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Tartan 37 Owner's Forum - Ride the wind, but look good doing it!
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 Post subject: Re: Windlass
PostPosted: 30 Oct 2019 16:16 
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Skipper

Joined: 14 Jul 2012 20:36
Posts: 380
Finding a piece of teak without costing an arm and leg is a trick. We only are going with 80ft of 5/16" chain, spliced to 150 5/8" 8-ply. East coast and Bahamas it's plenty. I'm very worried about weight in the bow. I put the teak down with 5200, not planning to remove it. Stays flexible and stays put. The strength comes from the sandwich of the deck. Got marine ply under with large fender washers. I've been seeing older Boat Life breaking down and becoming chalky. Just replace a thru hull, where the Boat Life sealant was just dust, after 24 years. This was found during the launch this fall, hadn't even messed with it. Had to come back out for a short haul. I've use 5200 if I don't want it to come apart. Use 4000UV for deck fittings and plastic, got to be fast assembling. 4200 or 4000UV on hull fittings. I'm not super afraid of silicone in the right spots, never breaks down, stays flexible, heat no problem and no UV damage.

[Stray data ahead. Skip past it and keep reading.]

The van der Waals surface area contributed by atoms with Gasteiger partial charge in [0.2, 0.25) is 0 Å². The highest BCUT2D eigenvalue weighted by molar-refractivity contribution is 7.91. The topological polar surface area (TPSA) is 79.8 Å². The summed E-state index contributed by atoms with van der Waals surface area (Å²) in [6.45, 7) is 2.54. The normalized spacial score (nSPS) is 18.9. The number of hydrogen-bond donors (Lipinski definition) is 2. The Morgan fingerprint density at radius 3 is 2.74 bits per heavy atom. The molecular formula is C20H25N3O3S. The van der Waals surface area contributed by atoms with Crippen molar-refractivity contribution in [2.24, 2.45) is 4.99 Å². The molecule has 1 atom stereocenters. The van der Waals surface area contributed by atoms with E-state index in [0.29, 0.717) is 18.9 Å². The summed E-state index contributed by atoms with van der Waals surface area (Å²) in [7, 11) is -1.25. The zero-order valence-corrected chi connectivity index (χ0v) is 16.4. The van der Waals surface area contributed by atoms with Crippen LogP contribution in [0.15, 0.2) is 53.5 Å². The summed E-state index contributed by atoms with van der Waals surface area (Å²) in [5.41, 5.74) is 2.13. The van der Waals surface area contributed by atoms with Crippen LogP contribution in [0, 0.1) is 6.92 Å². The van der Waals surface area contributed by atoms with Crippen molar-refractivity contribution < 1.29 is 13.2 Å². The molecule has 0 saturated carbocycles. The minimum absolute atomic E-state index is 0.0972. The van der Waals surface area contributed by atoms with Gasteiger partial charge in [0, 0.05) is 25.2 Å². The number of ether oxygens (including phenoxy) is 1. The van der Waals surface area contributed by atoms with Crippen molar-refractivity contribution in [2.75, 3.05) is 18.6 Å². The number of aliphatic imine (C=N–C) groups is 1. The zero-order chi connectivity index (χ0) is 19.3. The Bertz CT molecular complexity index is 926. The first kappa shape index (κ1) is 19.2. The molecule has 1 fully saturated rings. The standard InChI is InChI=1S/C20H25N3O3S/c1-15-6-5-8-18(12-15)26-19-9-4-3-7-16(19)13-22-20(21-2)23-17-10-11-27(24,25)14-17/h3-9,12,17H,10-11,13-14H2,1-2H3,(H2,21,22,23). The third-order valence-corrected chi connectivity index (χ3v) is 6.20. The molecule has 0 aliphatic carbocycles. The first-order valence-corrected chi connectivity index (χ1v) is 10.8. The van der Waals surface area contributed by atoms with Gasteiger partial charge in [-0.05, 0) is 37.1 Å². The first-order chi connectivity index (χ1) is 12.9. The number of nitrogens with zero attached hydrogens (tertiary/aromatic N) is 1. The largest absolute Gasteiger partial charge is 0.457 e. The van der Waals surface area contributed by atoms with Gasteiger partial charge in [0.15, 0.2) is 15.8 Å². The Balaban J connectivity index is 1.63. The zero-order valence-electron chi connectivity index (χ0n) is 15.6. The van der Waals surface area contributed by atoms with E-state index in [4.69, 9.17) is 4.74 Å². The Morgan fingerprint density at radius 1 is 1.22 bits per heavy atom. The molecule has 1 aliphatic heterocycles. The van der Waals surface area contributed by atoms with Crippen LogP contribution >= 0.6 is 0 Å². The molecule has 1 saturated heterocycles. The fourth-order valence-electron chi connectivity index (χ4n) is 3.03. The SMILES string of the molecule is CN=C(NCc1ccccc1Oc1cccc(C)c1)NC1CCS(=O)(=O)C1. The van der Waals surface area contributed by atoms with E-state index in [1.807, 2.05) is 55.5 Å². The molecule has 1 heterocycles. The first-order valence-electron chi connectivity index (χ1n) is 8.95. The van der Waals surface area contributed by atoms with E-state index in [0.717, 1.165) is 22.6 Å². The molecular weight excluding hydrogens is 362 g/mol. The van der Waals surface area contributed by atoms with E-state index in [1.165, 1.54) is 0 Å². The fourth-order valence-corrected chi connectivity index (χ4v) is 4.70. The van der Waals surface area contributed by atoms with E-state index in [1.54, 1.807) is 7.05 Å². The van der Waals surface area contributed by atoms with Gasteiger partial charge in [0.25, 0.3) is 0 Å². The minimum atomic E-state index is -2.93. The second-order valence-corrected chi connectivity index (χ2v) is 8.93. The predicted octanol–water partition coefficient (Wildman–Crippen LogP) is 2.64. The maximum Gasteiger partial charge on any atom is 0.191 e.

_________________
Hull #208, Puff Card
Southern Chesapeake Bay


 
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 Post subject: Re: Windlass
PostPosted: 31 Oct 2019 07:19 
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Skipper

Joined: 09 Aug 2017 15:35
Posts: 308
Location: Maine/USVI
I've always done polysulfide above the waterline and polyurethane below. 5200 for absolute permanency, but I've gotten it out of the way when necessary. I used 4200 for the pintle bolts this time around. I redid the entire hull/deck joint all the way around by digging it out some and re-filling with Life Caulk. There was old life caulk in there that remained malleable since it was originally done, with an obvious amount of butyl used in there somehow. I think the butyl was used at the aluminum plate and then the final fill was done with the polysulfide. I wouldn't bed underwater components in polysulfide.


 
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 Post subject: Re: Windlass
PostPosted: 31 Oct 2019 08:00 
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Able Bodied Seaman

Joined: 16 Jan 2019 08:52
Posts: 49
In situations where a tough material is needed to bed such things as a windlass, when I worked in the marine industry in Hong Kong we would use Tuffnol in many applications. It was cheap and could be had in many different forms of sheet goods in many thicknesses. If left unfinished it retained its original brown colour and would hold paint well. Tough stuff and bedded with anything you would prefer to use including epoxies. I have no idea where to buy it in North America.


 
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